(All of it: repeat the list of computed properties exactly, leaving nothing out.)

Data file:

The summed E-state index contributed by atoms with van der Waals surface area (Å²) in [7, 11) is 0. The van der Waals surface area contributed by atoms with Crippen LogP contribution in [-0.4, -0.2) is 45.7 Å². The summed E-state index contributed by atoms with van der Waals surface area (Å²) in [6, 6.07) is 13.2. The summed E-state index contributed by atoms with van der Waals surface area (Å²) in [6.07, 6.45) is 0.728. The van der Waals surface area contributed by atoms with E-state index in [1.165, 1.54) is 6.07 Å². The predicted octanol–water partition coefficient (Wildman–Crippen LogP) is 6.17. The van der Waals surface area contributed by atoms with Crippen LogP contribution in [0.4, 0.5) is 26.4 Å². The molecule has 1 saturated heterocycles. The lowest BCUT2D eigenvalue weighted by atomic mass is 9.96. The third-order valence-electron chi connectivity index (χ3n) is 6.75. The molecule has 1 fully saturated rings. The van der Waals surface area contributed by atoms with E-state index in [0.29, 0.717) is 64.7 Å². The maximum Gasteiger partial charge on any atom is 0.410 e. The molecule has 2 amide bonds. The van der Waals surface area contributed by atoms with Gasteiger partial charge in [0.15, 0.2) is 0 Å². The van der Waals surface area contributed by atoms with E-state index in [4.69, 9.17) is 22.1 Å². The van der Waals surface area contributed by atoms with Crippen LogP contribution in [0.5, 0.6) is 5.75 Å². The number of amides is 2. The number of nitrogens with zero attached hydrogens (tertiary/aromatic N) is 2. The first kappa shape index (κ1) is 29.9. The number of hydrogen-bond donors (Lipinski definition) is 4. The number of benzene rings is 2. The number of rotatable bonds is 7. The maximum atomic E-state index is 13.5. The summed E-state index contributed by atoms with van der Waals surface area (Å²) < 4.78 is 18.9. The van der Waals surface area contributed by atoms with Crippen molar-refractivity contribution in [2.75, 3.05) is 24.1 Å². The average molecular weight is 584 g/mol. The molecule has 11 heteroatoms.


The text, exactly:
The summed E-state index contributed by atoms with van der Waals surface area (Å²) in [7, 11) is 0. The van der Waals surface area contributed by atoms with Crippen LogP contribution in [-0.4, -0.2) is 45.7 Å². The summed E-state index contributed by atoms with van der Waals surface area (Å²) in [6, 6.07) is 13.2. The summed E-state index contributed by atoms with van der Waals surface area (Å²) in [6.07, 6.45) is 0.728. The van der Waals surface area contributed by atoms with E-state index in [1.165, 1.54) is 6.07 Å². The predicted octanol–water partition coefficient (Wildman–Crippen LogP) is 6.17. The van der Waals surface area contributed by atoms with Crippen LogP contribution in [0.4, 0.5) is 26.4 Å². The molecule has 1 saturated heterocycles. The lowest BCUT2D eigenvalue weighted by atomic mass is 9.96. The third-order valence-electron chi connectivity index (χ3n) is 6.75. The molecule has 1 fully saturated rings. The van der Waals surface area contributed by atoms with E-state index in [0.29, 0.717) is 64.7 Å². The maximum Gasteiger partial charge on any atom is 0.410 e. The molecule has 2 amide bonds. The van der Waals surface area contributed by atoms with Gasteiger partial charge in [0.15, 0.2) is 0 Å². The van der Waals surface area contributed by atoms with E-state index in [4.69, 9.17) is 22.1 Å². The van der Waals surface area contributed by atoms with Crippen LogP contribution in [0.5, 0.6) is 5.75 Å². The number of amides is 2. The number of nitrogens with zero attached hydrogens (tertiary/aromatic N) is 2. The first kappa shape index (κ1) is 29.9. The number of hydrogen-bond donors (Lipinski definition) is 4. The number of benzene rings is 2. The number of rotatable bonds is 7. The maximum atomic E-state index is 13.5. The summed E-state index contributed by atoms with van der Waals surface area (Å²) < 4.78 is 18.9. The van der Waals surface area contributed by atoms with Crippen molar-refractivity contribution in [2.75, 3.05) is 24.1 Å². The average molecular weight is 584 g/mol. The molecule has 11 heteroatoms.